Field Of Dreams Transcends The Game It Honors

Everyone who loves baseball has several reasons why they love it. Some call it the perfect game, others call it the thinking man’s athletic sport. Still others love the fan fare that comes with going to a game. There is one thing for sure, every fan has a baseball hero and no sport loves it’s heroes the way the game of baseball does. They honor and remember all of it’s greats like no other profession and sport does They are near mythic heroes and the stories are like that of old greek gods.

One movie took all these loves of heroes and the love people have of their heroes and did it better than any homage any book or story could do. Field Of Dreams is just that, a tip of the hat to baseball’s heroes and those that remember and love those heroes. It’s not as much a baseball movie as it is a love of what baseball has brought to people and how it has affected people. Field Of Dreams really is much more than a baseball movie, it’s a nostalgia movie. It uses baseball as it’s vehicle to show a man’s never forgotten love of his father and how he vowed to love his family as much as his father loved him only he’s going to show it much more than his father did.

Kevin Costner has been criticized in the past for making too many baseball movies and playing it safe in that regard but his first two baseball movies were nothing short of pure gems as far as movies go. We did not include Field Of Dreams on our top five baseball movie list because it seems to be about so much more than baseball. A man’s search to understand his father and his father’s love for a game, baseball is the medium is the story teller uses that can be understood by many father’s and son’s. It helps pull the intended emotions of the story teller and made every man who saw the movie or read the book immediately want to hug his father and play catch with them just one more time.

Dreams is a movie that will forever be seen by young men and their fathers that will translate through the line of time. It will always also make grown men cry forever and thats what it should do. There is no shame in that and maybe it being a sports movie is what makes that OK but sports or not it’s a love story between a father and son and with one game of catch all the unsaid things they wanted to say to each other is finally said and accepted.

8 thoughts on “Field Of Dreams Transcends The Game It Honors”

  1. I once read that Field of Dreams was one of the most perfect movies ever made. I’m not quite sure on what grounds it was most perfect, but if you consider plot, acting, humor, tenderness, sweetness, curiosity, and pure faith, it has it all. I had the pleasure of meeting Kevin Costner years ago, and honestly, his good looks rendered me speechless. He had just come of the making of Bull Durham and then Field of Dreams. While I absolutely love both films–and having worked for a major league baseball team for 13 years–I can honestly say that both movies get me in different ways. And you’re right: Field of Dreams is less about baseball and more about relationships. Bull Durham is about both, and they are intertwined marvelously. Nevertheless, I’m probably biased because I enjoy spending an afternoon in a ballpark, smelling the smells, hearing the sounds, and taking in all that baseball has to offer. For those reasons, and because the relationship is so beautiful between Costner and his father, Field of Dreams is probably my all-time favorite “baseball” movie.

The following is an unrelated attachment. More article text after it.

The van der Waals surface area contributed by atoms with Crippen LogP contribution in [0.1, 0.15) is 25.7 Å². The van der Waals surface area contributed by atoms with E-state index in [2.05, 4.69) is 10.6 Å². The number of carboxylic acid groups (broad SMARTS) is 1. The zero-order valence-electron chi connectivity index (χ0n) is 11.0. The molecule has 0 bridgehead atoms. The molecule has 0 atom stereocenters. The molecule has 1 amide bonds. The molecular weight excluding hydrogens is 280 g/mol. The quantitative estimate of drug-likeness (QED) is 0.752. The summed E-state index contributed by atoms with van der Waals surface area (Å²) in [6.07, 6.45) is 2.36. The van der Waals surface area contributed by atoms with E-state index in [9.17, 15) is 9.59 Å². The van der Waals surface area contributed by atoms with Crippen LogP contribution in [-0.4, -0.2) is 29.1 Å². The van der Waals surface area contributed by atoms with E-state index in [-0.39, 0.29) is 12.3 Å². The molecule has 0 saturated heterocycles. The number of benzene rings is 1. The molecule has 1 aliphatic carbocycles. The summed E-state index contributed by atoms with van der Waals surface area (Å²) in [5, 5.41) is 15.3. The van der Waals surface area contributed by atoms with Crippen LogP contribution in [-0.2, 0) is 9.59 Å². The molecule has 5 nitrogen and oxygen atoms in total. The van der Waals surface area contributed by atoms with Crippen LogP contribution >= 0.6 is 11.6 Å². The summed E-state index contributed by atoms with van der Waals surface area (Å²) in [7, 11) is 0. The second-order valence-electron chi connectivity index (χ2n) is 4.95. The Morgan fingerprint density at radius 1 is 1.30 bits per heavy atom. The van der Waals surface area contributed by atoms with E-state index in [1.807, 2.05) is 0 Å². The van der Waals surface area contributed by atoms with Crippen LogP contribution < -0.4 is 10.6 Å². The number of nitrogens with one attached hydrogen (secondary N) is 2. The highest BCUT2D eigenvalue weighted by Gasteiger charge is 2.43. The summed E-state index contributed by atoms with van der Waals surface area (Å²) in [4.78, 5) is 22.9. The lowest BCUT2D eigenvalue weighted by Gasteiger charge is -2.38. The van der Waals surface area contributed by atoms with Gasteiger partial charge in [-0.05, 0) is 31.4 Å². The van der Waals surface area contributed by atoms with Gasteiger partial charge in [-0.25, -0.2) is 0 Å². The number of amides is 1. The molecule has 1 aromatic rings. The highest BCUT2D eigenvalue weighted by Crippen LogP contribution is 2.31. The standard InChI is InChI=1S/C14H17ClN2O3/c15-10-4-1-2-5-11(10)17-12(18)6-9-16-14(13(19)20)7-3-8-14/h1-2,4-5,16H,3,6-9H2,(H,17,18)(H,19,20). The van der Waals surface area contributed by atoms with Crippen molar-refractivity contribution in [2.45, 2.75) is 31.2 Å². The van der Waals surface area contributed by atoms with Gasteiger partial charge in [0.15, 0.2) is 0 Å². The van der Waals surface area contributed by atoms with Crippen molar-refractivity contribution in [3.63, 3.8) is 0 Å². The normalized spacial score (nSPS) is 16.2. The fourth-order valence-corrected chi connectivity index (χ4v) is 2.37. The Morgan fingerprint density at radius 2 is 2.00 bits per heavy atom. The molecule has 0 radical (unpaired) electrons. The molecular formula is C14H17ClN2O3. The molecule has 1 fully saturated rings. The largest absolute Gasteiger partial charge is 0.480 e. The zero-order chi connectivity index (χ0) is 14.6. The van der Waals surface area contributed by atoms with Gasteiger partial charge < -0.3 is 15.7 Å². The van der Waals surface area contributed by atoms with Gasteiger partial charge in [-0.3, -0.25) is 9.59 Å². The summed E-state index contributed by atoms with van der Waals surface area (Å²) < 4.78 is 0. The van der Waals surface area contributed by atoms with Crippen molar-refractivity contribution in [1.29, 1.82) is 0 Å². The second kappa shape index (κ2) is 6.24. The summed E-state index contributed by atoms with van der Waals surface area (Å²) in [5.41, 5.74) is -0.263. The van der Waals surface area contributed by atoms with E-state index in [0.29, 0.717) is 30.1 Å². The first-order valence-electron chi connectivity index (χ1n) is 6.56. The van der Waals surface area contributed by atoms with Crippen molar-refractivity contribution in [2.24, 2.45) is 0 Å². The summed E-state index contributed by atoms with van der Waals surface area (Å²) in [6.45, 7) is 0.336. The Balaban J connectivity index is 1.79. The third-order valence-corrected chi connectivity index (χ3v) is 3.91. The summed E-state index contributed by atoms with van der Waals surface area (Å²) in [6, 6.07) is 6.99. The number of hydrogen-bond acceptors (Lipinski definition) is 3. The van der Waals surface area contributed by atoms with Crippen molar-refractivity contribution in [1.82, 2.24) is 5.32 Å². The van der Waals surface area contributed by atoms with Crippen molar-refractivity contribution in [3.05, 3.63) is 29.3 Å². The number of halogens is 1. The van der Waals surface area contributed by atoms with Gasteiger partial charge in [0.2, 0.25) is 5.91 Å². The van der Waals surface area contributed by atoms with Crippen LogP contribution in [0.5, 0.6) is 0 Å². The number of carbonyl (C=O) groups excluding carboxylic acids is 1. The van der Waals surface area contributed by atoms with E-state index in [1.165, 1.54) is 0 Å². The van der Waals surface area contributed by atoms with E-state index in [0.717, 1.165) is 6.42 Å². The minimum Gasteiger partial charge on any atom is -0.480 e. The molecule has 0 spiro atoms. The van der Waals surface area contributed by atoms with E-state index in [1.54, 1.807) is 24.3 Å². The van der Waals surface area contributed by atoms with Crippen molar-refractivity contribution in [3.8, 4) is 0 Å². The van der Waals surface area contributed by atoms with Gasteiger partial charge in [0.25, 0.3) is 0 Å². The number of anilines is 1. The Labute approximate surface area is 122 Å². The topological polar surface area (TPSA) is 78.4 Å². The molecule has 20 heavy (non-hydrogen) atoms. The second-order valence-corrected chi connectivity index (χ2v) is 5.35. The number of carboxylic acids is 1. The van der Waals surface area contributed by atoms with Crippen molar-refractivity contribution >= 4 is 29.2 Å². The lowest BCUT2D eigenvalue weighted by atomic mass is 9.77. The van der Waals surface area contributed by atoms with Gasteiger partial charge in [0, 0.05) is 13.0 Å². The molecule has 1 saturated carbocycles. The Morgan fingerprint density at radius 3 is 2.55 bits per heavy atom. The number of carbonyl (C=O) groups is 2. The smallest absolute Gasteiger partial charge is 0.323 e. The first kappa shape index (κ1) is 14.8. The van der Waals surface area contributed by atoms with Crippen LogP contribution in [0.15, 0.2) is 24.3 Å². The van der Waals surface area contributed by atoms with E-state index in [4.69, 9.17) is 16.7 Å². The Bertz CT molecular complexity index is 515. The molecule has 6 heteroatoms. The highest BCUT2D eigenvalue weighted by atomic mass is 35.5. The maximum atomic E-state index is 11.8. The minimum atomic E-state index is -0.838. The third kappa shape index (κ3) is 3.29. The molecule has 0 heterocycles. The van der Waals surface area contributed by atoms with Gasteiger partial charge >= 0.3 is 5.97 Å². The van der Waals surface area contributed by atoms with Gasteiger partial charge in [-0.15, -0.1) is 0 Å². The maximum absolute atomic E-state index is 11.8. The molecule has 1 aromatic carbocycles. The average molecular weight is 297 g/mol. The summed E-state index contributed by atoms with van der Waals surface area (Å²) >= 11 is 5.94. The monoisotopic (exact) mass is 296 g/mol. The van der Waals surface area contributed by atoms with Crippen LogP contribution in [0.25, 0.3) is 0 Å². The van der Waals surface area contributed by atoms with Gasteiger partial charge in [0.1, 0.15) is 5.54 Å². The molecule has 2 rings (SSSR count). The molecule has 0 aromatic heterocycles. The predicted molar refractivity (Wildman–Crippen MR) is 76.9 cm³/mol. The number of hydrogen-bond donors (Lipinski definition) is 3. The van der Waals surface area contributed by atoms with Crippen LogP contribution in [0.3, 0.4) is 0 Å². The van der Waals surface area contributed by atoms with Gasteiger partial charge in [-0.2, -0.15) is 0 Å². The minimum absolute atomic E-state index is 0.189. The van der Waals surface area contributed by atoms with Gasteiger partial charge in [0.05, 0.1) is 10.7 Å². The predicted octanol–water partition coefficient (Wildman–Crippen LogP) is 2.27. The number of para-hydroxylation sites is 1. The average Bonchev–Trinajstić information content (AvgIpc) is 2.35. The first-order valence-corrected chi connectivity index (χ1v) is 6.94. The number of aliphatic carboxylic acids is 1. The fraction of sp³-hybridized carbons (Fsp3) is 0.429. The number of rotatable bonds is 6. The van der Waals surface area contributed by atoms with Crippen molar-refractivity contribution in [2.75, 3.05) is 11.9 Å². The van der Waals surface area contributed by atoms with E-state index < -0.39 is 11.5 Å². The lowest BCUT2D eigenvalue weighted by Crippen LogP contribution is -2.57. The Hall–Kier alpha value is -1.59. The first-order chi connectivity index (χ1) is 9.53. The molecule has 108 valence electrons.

2. Unbelievably, I have never seen “Field of Dreams” even though I’ve been a baseball fan for 50 years and even though I quote variations of “Build it and they will come” all the time. Thanks for reminding me to update my Netflix queue.

  3. Sad to say, my first exposure of Field of Dreams was in that dreadful Wayne’s World sequel. And I still haven’t seen Field of Dreams… but I want to someday!

  4. I traveled to the cornfield and house where this was filmed. The whole experience was a bit surreal: driving down the long stretch of road, the diehard fans in wool baseball uniforms organizing a three-inning game, which I participated in. The movie is not a great cinematic achievement, but it is perfect for what it inspires in its viewers: nostalgia and longing. It was hard not to get caught up in the experience. As I stepped from the outfield into the rows of corn, for a brief moment, I hoped that the magic was real. THAT is the power of this film.

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